BDO executive director Kane Stavens, Lindsay Packer of Packer Leather and BDO partner Dylan Byrne. Picture: David Clark

BDO executive director Kane Stavens said he was buoyed by the ongoing resilience of the Australian manufacturing sector.

"Local companies have faced significant barriers to progress including our distance from the rest of the world," he said.

"It's impressive to hear from some of these organisations how the Aussie pride remains in this industry, and I'm excited for the outlook in the near future as the digital transformation continues."

TEAM AUSTRALIA

Frosty Boy managing director Dirk Pretorius said COVID-19 had changed consumer behaviour with a greater focus on healthy products, giving Australian food manufacturers a market advantage.

"Brand Australia is now very strong because people look at how we have handled COVID and compare that to other countries," said Mr Pretorius, whose company exports soft serve icecream and frozen yoghurt products around the world. "Manufacturers now need to capitalise on that brand strength."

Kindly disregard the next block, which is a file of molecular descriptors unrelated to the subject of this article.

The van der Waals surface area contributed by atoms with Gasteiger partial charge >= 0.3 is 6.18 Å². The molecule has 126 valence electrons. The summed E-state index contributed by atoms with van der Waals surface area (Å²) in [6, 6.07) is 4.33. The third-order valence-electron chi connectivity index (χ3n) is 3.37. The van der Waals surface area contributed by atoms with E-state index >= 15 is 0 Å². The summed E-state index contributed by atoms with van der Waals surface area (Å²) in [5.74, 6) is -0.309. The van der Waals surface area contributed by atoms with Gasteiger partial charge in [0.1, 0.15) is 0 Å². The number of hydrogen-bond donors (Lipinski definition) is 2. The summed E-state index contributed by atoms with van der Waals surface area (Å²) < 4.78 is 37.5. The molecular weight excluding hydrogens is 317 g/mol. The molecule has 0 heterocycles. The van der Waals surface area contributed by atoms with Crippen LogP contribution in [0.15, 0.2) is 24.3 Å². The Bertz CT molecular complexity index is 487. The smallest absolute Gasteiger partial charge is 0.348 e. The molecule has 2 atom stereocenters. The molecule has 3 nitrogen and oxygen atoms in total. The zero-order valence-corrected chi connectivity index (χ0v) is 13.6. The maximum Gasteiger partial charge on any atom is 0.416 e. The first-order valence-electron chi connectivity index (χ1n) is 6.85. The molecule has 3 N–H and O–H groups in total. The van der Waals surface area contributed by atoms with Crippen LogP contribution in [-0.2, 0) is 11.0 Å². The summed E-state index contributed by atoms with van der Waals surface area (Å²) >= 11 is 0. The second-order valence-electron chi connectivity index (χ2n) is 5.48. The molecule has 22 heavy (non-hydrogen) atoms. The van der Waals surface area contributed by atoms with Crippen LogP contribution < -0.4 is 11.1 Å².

Packer Leather chairman Lindsay Packer said that while government grants could help some manufacturers they were narrowly-based and did not apply to all sectors.

Mr Packer said manufacturers in some industries, including leather makers, also were facing "activists" whose calls to boycott products damaged business.

Mr Packer, whose 130-year-old company makes the leather for the iconic Kookaburra cricket ball, said there was now a movement to promote so-called "vegan leather."

"In the US, they are also trying to ban kangaroo leather," said Mr Packer.

"The campaign for 'vegan leather is disturbing because its not leather, in fact it's plastic."

Amazonia Group chief executive Yohann Azlee said it was important Australian manufacturers co-operated with each other rather than competed.

"In countries like Germany there is a real culture of manufacturers relying on each other and helping each other."

This was particularly supportive if manufacturers used local suppliers to make their products.

Adina Watches' Mr Menzies agreed, nothing his company had recently teamed up with iconic Queensland fishing reel company Alvey to produce a co-branded watch.

 

 

Grant Menzies of Adina Watches and Mitch Callon of Metromatics. Picture: David Clark
Grant Menzies of Adina Watches and Mitch Callon of Metromatics. Picture: David Clark

 

Originally published as What really happened to Qld firms that pivoted during COVID